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Silicone vs. Saline

A Comparison

This is a big decision in breast augmentation – one of the most important. After educating yourself on the important issues on this page, be sure to visit the following pages, which cover in detail the advantages and disadvantages of saline implants and the advantages and disadvantages of silicone implants, and Dr. Loftus’ advice on which way you should go.

Implant Contents and Shells

Implants are named according to what fills them. In other words, saline implants are filled with saline (sterile saltwater), and silicone implants are filled with liquid silicone gel, which has the consistency of molasses.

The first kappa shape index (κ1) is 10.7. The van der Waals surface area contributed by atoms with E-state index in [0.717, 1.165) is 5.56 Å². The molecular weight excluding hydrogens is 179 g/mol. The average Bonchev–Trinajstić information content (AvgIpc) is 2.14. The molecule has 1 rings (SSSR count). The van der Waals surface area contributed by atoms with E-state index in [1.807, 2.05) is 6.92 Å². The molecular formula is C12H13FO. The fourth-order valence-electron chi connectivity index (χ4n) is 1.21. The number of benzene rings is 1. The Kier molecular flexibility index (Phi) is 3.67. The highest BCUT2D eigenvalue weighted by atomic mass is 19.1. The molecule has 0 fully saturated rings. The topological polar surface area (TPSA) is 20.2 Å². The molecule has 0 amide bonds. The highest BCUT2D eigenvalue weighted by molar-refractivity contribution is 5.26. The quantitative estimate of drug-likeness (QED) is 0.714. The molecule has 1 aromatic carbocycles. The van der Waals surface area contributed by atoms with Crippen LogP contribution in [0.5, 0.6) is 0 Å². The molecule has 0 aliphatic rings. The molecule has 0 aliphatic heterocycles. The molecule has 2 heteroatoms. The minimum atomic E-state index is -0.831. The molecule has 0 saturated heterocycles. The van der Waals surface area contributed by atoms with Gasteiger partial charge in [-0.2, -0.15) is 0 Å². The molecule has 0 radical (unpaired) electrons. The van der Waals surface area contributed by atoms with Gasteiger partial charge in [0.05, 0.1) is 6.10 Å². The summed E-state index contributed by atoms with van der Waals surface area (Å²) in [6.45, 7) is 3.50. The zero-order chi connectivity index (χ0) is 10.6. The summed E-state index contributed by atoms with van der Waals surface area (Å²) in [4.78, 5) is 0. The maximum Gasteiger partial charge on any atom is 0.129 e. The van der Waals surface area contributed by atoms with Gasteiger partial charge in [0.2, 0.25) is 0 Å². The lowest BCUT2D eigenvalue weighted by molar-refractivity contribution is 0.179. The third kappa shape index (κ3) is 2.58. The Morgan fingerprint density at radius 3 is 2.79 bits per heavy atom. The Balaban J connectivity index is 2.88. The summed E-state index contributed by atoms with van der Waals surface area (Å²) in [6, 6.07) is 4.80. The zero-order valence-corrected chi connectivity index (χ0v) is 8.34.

Regardless of what breast implants are filled with, they all have a solid silicone shell.

Solid silicone, or silastic, has been implanted in millions of people in pacemakers, artificial joints, heart valves, penile implants, and artificial lenses for the eye, so we know it is safe. Solid silicone is a very different substance than silicone gel, which fills silicone gel implants.

It might be helpful to think of breast implants as being similar to balloons. A balloon may be filled with water, helium, or air, but has the same pliable plastic outer layer regardless of what is placed inside.

History of Saline and Silicone Gel Implants